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The rebirth of folk cool: Notes from a lyrical desert storm

Mehrangarh fort in Jodhpur pulsated with dholak beats, Scottish pipes, European electronica and much more, as Nidhi Gupta discovered a festival that emphasises the art and traditions of those around it.

NIDHI GUPTA  10th Nov 2012

Dusk devotion: with the Meghwals of Marwar | PHOTO: Kavi Bhansali

large butterscotch moon peeked out from behind Rao Jodha's statue as people awaited the Dawn Devotion atop Jaswant Thada's terrace. Kaela Rowan sang a few Gaelic love songs in undertone, careful not to startle those deep in, or slipping into, slumber. The motley terrace bunch consisted of folks who were camping out in the desert, along with enthusiasts who arrived at the early hours to witness the delightful confluence of the scenic and the musical. Shade by shade, the sky turned pink, orange, and then red. In sync with soft guitar strums, the sun broke out, revealing all of Jodhpur in its resplendent and resolute best. The performance gained momentum as cups of chai did rounds, rescuing the bleary-eyes out of their sun-struck disquiet. Can you whisk up a better start to a day?

The sixth Rajasthan International Folk Festival (RIFF), held at Jodhpur's majestic Mehrangarh Fort between 26th and 31st October, has now become an institution in its own right. Gaining repute as one the world's leading music festivals (Songlines Magazine has nominated it as one of 25 of the best international festivals), RIFF has not only retraced Jodhpur firmly on the traveller's map, but also provided with a platform to a distinctly under-appreciated art form – music from the roots. By simply letting 25 of Rajasthan's tribal dance and music forms share stage in series of promising international acts, this annual event has transformed into a fascinating showcase of world music.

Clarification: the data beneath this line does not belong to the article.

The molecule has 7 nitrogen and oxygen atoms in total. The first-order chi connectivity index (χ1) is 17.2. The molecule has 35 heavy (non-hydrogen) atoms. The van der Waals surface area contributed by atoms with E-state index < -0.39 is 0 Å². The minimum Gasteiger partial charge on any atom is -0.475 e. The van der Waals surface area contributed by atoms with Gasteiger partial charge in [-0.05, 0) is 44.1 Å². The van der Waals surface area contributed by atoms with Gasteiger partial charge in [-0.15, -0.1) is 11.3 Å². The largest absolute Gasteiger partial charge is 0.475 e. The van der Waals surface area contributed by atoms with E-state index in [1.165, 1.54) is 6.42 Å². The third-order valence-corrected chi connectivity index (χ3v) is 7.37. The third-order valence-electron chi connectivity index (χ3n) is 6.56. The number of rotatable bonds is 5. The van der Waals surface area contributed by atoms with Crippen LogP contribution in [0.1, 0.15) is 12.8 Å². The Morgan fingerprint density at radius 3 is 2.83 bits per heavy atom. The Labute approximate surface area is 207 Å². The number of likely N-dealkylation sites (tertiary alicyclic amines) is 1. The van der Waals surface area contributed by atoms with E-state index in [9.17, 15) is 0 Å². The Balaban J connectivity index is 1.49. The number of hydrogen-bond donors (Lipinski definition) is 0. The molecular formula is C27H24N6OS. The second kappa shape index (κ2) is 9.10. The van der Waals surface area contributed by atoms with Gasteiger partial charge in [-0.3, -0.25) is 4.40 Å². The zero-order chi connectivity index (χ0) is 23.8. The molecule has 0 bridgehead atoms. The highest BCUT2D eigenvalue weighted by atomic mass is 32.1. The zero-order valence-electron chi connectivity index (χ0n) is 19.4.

This year, quite a few acts set the stage on fire – brothers Ganesh and Kumaresh performed a supreme recital of the Carnatic violin; Sri Lankan band 'Rakitha Wickramaratne and Naadro' had the audience on their feet, jumping and jiving to a fresh array of percussion from Africa, Latin America, besides their homeland; 'Ross Ainslie & Jarlath Henderson' band from Scotland and Ireland wove pure magic with their Uilleann pipes, guitar, and exceptional song-writing; Didgeridoo veteran Mark Atkins from Australia jammed with the Langa brothers with the khartal, bhapang, morchang, and dholak; 'Burhan Ocal and the Istanbul Oriental Ensemble' allured the listeners to some pretty bad belly dancing with exceptional middle-eastern tunes. But in this fiercely 'glocal' event, it were the nomadic tunes of the desert that took one's breath away, repeatedly.

The festival, spread over several days, was replete with memorable, marked by events both rehearsed and unrehearsed; it wove a fabric of musical patchwork, bringing together different hues and silhouettes. One remembers the festival as fractal performances, conjoined by a spirit to perform, and share. Here is the festival diary.

Lounging at the Chkelao Mahal, with the year's fullest moon looming across the firmament, one listened to Sugna Devi Kabeliya, a 45-year old widow, the only woman in her community who sings traditional songs – the rest have taken to dancing, which forms the more the more popular identity of this tribe. After the Wildlife (Protection) Act banned use of animals for performances, her counterparts were trussed up in black dresses and made to take up the whirring dance, in order to replace cobras. She on the other hand chose to sing, and as luck would have it, had a mother and mother-in-law who supported her. Today, she teaches about 40-50 girls in her community, and has travelled to over 40 countries with the band her husband instituted.